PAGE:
Whoopi Goldberg, on her longstanding relationship with the LGBT community and the rumors that she is a lesbian:
“…it's like, there are a lot worse things people could have accused me of—things that would really be upsetting! [Questions about my sexuality are] not one of them. It never has been. I grew up in the theater. I grew up in a neighborhood where there was always gay folks. Always! So I never understood people's freak out about it. Everybody is so damn paranoid about everything. They're so concerned that (people) are gonna be like, "Oh, somebody's gonna think I'm gay." So what! What happens if they do? It was ridiculous.”
It was, and it still is. Thankfully a lot of celebrities are now saying the same thing, that being rumored to be gay is not a bad thing, it’s just a thing.
Michael McShane, US District Court judge, from last Monday’s ruling that overturned Oregon's ban on same-sex marriage:
"Oregon recognizes a marriage of love with the same equal eye that it recognizes a marriage of convenience. It affords the same set of rights and privileges to Tristan and Isolde that it affords to a Hollywood celebrity waking up in Las Vegas with a blurry memory and a ringed finger. It does not, however, afford these very same rights to gay and lesbian couples who wish to marry within the confines of our geographic borders."
He just Britney’d all over his ruling!
Alan Keyes, who has accused gays of committing against humanity and compared same-sex marriage to picking one’s nose, has finally played the Nazi card:
"You think that homosexual marriage is about homosexuality, ethics and behavior; I tell you homosexual marriage is about the very founding principle of our free way of life and it ends up making government the all-powerful, totalitarian ruler of every human being from the cradle to the grave."
Seriously? We’re terrorists and the cause of bad weather and pedophiles and indoctrinators of children and Nazis?
How do we manage to get anything done when we’re so busy doing all that?
Lady Gaga, on lip-syncing:
“I don’t think it’s cool to lip sync. I’m not judging if people do because it’s everybody’s own style of what they decided to be, the type of artist they will be, but I think if you pay money for a ticket to see a show the artist should fucking have some pipes and sing their records for you.”
I agree, but I find it funny that she knocks the syncers while giving herself a little pat on the back.
Adam Carolla, “comedian”, says he can't tell jokes about gays anymore without being put on a list of bullies:
“My feeling about the gay community — first off, you can’t live in Hollywood and get along in this business and be in theater companies and improv companies and have issues with gay people... If you can’t work with gay people, you’re gonna have a difficult time in Hollywood. There’s plenty of gay people and they’re in positions above you. You’re not going to get your movie directed. I don’t have a problem with it — they’ve just turned into a mafia and demanding everyone apologize for every joke and retract every statement."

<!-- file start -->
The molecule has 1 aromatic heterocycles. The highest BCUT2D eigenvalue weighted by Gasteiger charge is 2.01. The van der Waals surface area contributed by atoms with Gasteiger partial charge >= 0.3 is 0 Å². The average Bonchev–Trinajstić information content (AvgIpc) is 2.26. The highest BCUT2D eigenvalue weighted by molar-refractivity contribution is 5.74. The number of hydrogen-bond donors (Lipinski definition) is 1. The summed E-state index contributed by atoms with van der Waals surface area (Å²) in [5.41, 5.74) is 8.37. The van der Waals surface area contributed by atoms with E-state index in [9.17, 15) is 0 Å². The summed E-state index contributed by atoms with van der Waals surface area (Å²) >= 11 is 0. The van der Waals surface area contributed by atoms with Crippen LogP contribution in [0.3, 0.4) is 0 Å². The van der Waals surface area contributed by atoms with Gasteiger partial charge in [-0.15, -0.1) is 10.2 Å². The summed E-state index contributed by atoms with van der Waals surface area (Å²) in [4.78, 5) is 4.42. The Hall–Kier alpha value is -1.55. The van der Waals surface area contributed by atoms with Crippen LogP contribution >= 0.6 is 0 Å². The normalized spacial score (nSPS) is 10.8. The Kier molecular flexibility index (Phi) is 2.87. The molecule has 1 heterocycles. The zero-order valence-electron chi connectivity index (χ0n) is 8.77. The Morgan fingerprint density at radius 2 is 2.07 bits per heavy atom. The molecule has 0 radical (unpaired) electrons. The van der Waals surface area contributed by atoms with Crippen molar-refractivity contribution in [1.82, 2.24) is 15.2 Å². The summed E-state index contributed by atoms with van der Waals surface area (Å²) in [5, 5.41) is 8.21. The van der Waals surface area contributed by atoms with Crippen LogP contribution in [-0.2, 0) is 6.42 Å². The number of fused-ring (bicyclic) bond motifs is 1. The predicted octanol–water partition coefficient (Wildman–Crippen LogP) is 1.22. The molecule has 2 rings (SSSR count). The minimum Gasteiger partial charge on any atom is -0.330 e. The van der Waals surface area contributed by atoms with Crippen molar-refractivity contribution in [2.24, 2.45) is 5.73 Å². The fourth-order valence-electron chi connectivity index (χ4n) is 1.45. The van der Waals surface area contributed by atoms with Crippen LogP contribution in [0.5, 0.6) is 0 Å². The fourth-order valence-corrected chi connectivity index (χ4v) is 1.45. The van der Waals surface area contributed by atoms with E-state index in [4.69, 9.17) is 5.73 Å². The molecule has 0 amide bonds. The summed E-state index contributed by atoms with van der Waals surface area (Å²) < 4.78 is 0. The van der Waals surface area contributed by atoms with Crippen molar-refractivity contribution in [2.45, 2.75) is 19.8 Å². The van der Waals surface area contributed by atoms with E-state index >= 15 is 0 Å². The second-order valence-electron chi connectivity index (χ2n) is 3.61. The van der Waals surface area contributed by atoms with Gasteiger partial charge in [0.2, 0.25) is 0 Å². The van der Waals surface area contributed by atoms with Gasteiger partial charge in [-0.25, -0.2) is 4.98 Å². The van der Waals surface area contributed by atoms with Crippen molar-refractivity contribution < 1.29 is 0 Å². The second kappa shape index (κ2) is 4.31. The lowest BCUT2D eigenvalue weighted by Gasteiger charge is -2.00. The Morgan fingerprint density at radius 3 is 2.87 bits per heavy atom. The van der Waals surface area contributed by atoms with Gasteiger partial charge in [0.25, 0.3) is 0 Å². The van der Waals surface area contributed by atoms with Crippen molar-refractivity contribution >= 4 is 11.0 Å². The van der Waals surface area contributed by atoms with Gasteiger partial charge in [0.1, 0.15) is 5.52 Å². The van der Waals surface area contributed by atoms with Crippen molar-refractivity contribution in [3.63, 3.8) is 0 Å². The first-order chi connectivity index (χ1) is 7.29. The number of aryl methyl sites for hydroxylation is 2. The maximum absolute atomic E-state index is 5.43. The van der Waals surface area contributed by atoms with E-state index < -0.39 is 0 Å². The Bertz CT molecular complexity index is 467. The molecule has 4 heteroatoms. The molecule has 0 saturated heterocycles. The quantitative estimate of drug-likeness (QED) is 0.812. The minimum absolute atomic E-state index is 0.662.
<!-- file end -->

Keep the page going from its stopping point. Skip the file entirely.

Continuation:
Jokes about gay people are funny, but jokes about people because they are gay, or transgender, or bisexual, or whatever, aren’t.
I think Carolla’s just pissy because now he has to work harder at being funny instead of just recycling his seventh grade sense of humor.
Sandra Bullock, during a talk at Warren Easton Charter High School in New Orleans; she’s been a big supporter of the school since Hurricane Katrina, and surprised graduates with a lovely speech:
“When someone who cares about you hugs you? Hug them back with two arms. Don’t do the one-armed hug, because when you hug with two arms, it allows you to lean on somebody, and we always need somebody to lean on. If someone doesn’t want to play with you, it’s okay. Not everyone is going to love us, go find somebody who does want to play with you, and appreciates what you have to offer.”
I love her.
Steve Bullock, no relation to Sandy, governor of Montana, on the four gay couples suing the state over its ban on same-sex marriage:
“Montanans cherish our freedom and recognize the individual dignity of every one of us. The time has come for our state to recognize and celebrate – not discriminate against – two people who love one another, are committed to each other, and want to spend their lives together. I look forward to a future where all Montanans have the opportunity to marry the person they love, just as Lisa and I did almost 15 years ago. We are on the path to greater understanding and equality, and we will all be better for it.”
Do it, Montana, jump on the equality bandwagon!
Angelina Jolie, on the stress of motherhood:
“I’m not a with two jobs trying to get by every day. I have much more support than most people, most women in this world. And I have the means to have a home and and food. … When I feel I’m doing too much, I do less, if I can. And that’s why I’m in a rare position where I don’t have to do after job. I can take time when my family needs it. … I actually feel that women in my position, when we have all at our disposal to help us, shouldn’t complain. Consider all the people who really struggle and don’t have the financial means, don’t have the support, and many people are single raising children. That’s hard.”
I think she’s taking a not-so-subtle swipe at HRH Gwyneth Paltrow, who complained a couple of months ago that she has it harder than Moms who have “regular” jobs.
Way to go, Angie!